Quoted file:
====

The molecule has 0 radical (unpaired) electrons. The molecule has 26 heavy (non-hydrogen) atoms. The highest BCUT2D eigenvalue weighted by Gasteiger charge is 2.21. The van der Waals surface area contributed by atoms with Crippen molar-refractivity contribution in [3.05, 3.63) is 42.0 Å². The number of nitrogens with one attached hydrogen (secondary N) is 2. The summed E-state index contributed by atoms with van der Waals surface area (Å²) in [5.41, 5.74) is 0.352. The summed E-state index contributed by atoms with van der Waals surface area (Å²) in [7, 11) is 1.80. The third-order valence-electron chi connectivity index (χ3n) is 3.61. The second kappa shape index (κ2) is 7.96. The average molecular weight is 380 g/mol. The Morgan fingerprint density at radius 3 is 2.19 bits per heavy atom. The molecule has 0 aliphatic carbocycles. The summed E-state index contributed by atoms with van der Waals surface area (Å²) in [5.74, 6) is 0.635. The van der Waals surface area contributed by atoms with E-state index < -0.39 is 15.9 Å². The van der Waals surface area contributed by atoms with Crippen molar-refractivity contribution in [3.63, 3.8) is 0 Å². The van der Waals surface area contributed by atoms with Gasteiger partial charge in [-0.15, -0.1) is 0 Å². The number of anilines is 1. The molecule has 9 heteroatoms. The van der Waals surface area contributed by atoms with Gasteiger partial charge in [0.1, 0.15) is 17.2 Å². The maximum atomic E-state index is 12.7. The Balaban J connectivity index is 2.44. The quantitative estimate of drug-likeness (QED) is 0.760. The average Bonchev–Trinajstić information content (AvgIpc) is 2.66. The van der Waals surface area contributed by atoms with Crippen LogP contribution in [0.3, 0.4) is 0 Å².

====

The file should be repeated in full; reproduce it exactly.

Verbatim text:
The molecule has 0 radical (unpaired) electrons. The molecule has 26 heavy (non-hydrogen) atoms. The highest BCUT2D eigenvalue weighted by Gasteiger charge is 2.21. The van der Waals surface area contributed by atoms with Crippen molar-refractivity contribution in [3.05, 3.63) is 42.0 Å². The number of nitrogens with one attached hydrogen (secondary N) is 2. The summed E-state index contributed by atoms with van der Waals surface area (Å²) in [5.41, 5.74) is 0.352. The summed E-state index contributed by atoms with van der Waals surface area (Å²) in [7, 11) is 1.80. The third-order valence-electron chi connectivity index (χ3n) is 3.61. The second kappa shape index (κ2) is 7.96. The average molecular weight is 380 g/mol. The Morgan fingerprint density at radius 3 is 2.19 bits per heavy atom. The molecule has 0 aliphatic carbocycles. The summed E-state index contributed by atoms with van der Waals surface area (Å²) in [5.74, 6) is 0.635. The van der Waals surface area contributed by atoms with E-state index < -0.39 is 15.9 Å². The van der Waals surface area contributed by atoms with Crippen molar-refractivity contribution in [3.63, 3.8) is 0 Å². The van der Waals surface area contributed by atoms with Gasteiger partial charge in [-0.15, -0.1) is 0 Å². The number of anilines is 1. The molecule has 9 heteroatoms. The van der Waals surface area contributed by atoms with Gasteiger partial charge in [0.1, 0.15) is 17.2 Å². The maximum atomic E-state index is 12.7. The Balaban J connectivity index is 2.44. The quantitative estimate of drug-likeness (QED) is 0.760. The average Bonchev–Trinajstić information content (AvgIpc) is 2.66. The van der Waals surface area contributed by atoms with Crippen LogP contribution in [0.3, 0.4) is 0 Å².